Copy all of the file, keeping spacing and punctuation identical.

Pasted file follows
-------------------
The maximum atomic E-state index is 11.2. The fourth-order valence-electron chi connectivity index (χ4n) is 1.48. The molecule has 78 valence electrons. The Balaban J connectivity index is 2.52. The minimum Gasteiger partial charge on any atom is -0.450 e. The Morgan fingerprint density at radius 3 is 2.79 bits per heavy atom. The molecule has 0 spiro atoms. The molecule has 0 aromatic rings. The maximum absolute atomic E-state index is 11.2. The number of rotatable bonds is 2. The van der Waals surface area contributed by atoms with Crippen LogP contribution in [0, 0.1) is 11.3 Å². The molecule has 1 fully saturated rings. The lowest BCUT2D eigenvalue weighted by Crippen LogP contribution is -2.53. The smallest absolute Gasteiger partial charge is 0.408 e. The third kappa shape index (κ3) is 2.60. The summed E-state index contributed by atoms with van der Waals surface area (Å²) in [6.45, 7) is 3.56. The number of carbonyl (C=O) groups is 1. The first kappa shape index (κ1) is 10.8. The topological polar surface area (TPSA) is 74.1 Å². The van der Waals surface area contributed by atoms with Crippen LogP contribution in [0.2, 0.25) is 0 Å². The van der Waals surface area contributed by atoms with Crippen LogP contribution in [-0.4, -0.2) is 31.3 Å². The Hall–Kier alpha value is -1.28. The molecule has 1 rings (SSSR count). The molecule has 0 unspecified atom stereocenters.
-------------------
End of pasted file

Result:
The maximum atomic E-state index is 11.2. The fourth-order valence-electron chi connectivity index (χ4n) is 1.48. The molecule has 78 valence electrons. The Balaban J connectivity index is 2.52. The minimum Gasteiger partial charge on any atom is -0.450 e. The Morgan fingerprint density at radius 3 is 2.79 bits per heavy atom. The molecule has 0 spiro atoms. The molecule has 0 aromatic rings. The maximum absolute atomic E-state index is 11.2. The number of rotatable bonds is 2. The van der Waals surface area contributed by atoms with Crippen LogP contribution in [0, 0.1) is 11.3 Å². The molecule has 1 fully saturated rings. The lowest BCUT2D eigenvalue weighted by Crippen LogP contribution is -2.53. The smallest absolute Gasteiger partial charge is 0.408 e. The third kappa shape index (κ3) is 2.60. The summed E-state index contributed by atoms with van der Waals surface area (Å²) in [6.45, 7) is 3.56. The number of carbonyl (C=O) groups is 1. The first kappa shape index (κ1) is 10.8. The topological polar surface area (TPSA) is 74.1 Å². The van der Waals surface area contributed by atoms with Crippen LogP contribution in [0.2, 0.25) is 0 Å². The van der Waals surface area contributed by atoms with Crippen LogP contribution in [-0.4, -0.2) is 31.3 Å². The Hall–Kier alpha value is -1.28. The molecule has 1 rings (SSSR count). The molecule has 0 unspecified atom stereocenters.